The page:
In the words of the Prime Minister: “Build, build, build.” At least, that is the plan being mounted by Westminster to escape the looming recession. The economy hangs in the balance in the wake a global pandemic. Among radical reforms and record investment, the construction sector is being earmarked as the route to recovery for this generation. The aims are to help build better homes, improve public infrastructure, and concentrate the skills of the labour force.

But how can the rapid growth of the construction sector be achieved? Can it really help the UK economy survive the wounds of a discouraging year? Will the lessons of the pandemic, including sustainability and working arrangements, be sustained? Here, we explore how the construction sector is supporting the road to economic recovery.

Deregulation and reform

Construction output is valued at over £110 billion per annum in the UK. This contributes 7 per cent of GDP. However, regulations and waiting lists for planning permission are often cited as one of the main reasons why UK construction is being held back from its full potential.

To combat this, significant reforms are being implemented to jumpstart new business and the housing market. The main changes revolve around the repurposing of existing buildings, allowing greater flexibility to change the use class of properties. Reforms include:

  • Reform of the Use Classes Order, allowing commercial premises to change their use without planning permission. For example, a building used for retail could be permanently used as a café or office without approval from local authorities.
  • More commercial buildings can be converted for residential use without a planning application.
  • Redundant commercial and residential properties can be demolished without planning permission if they are rebuilt as residential properties.
  • A fast track for property owners to extend the space above their properties.

These measures are expected to come into effect by September, encouraging more residential and commercial property owners to undertake more construction work. However, the reforms to the construction sector do not only intend to bolster their workforce. It is intended that the construction sector will lead the recovery for other vital industries. Allowing commercial properties to change their use should, if all goes to plan, reinvigorate the high street that has been abandoned by the public in droves.

Training for the future

Of course, attention will be fixed on the monetary value that the construction sector can generate for the economy. But during the pandemic, and in establishing a recovery roadmap, it has become clear that there are fundamental skill shortfalls in the labour force. In this sense, retraining and further education for the construction sector are also vital for the overall recovery effort.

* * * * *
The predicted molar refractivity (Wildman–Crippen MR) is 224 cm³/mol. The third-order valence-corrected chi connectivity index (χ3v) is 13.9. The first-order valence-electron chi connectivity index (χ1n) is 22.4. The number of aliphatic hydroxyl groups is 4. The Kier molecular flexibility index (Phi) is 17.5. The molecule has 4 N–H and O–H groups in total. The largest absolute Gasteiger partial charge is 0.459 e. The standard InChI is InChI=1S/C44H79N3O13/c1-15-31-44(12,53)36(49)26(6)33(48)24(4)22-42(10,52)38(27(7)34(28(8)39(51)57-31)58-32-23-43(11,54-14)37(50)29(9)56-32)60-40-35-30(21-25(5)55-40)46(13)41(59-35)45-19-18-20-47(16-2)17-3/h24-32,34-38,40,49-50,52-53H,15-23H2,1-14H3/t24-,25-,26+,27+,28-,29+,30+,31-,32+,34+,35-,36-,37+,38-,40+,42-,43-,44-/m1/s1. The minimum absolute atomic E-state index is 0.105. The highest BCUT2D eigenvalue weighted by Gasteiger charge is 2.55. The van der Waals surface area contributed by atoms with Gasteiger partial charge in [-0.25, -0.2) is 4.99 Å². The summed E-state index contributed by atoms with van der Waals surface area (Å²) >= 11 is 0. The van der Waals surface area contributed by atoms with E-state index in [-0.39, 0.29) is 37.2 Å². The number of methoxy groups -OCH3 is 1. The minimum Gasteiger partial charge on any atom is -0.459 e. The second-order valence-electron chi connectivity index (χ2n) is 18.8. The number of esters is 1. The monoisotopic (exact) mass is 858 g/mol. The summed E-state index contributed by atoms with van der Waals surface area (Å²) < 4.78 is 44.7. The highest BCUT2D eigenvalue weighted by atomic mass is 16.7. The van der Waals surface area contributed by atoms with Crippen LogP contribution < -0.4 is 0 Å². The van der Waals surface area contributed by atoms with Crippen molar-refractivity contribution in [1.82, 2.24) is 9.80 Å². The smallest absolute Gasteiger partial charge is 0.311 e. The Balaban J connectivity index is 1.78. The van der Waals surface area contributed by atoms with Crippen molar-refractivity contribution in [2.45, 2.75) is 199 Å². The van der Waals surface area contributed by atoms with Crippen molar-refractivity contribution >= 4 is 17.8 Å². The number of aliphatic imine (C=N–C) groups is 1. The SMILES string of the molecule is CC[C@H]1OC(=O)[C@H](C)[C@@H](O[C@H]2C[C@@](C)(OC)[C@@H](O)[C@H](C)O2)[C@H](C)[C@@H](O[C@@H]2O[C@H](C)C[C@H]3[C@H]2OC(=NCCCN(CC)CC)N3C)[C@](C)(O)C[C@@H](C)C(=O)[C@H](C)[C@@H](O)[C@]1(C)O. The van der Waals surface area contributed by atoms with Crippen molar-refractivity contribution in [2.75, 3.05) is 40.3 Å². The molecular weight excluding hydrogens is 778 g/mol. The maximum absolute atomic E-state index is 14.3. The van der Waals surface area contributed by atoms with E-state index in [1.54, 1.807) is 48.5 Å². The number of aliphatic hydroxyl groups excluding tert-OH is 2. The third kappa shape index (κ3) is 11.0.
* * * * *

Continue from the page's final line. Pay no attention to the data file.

Apprenticeships have long been a priority for the government to drive employment where skill shortages have emerged. The construction sector is the third-largest contributor to apprenticeship schemes in England. Apprentices account for 18 workers for every 1,000 workers in the sector, falling short only compared to health/social work (19) and public administration (28).

Investment in the construction sector and apprenticeships would help to resolve skills shortages among young people; a generation that is regarded as one of the most disadvantaged as an effect of the pandemic.

Equally, retaining workers must be a priority. The Construction Talent Retention Scheme establishes the redeployment of workers at risk of redundancy, matching skills, talented workers, and opportunities across the UK. According to one survey of construction leaders in June 2020, 43 per cent of respondents anticipated having to make redundancies post-COVID. But there is potential that this number is reactionary, with anticipated work reduction for material suppliers and construction consultants. It’s clear that investment is needed to invigorate talent and increase the demand for work.

Green jobs for growth

Jobs are key for the economy. But can an investment in construction jobs also benefit the environment? The pandemic has only contributed to the growing awareness of our unsustainable lifestyles, with many businesses now integrating sustainable strategies as a priority within their operations.

This is crucial for the construction sector. The UK’s biggest consumer of natural resources is the construction industry, using 400 million tonnes of material every year and generating 100 million tonnes of waste. Avoiding waste and increasing sustainability is key to creating new green jobs and improving the construction sector.

But how can sustainability be ensured if construction is to experience rapid growth during the recovery? More sustainable processes are needed. Workers, including architects, engineers, and waste managers, should be able to work onsite alongside others to ensure that waste is reduced, and the local environment is taken into account at every site. This can easily be achieved through the use of storage containers used as offices, where workers can remain onsite in a reusable and mobile space. Ultimately, allowing green workers to have oversight during every step of construction can help. This ensures that the economic recovery is also a green recovery.

Through reforms, by prioritising sustainability, and reinvigorating the labour force, construction will be central to the economic recovery. Construction will lead other industries from the pandemic, allowing businesses to develop on their terms, creating more homes and commercial properties. Now is the time to begin building our way out of a potential recession.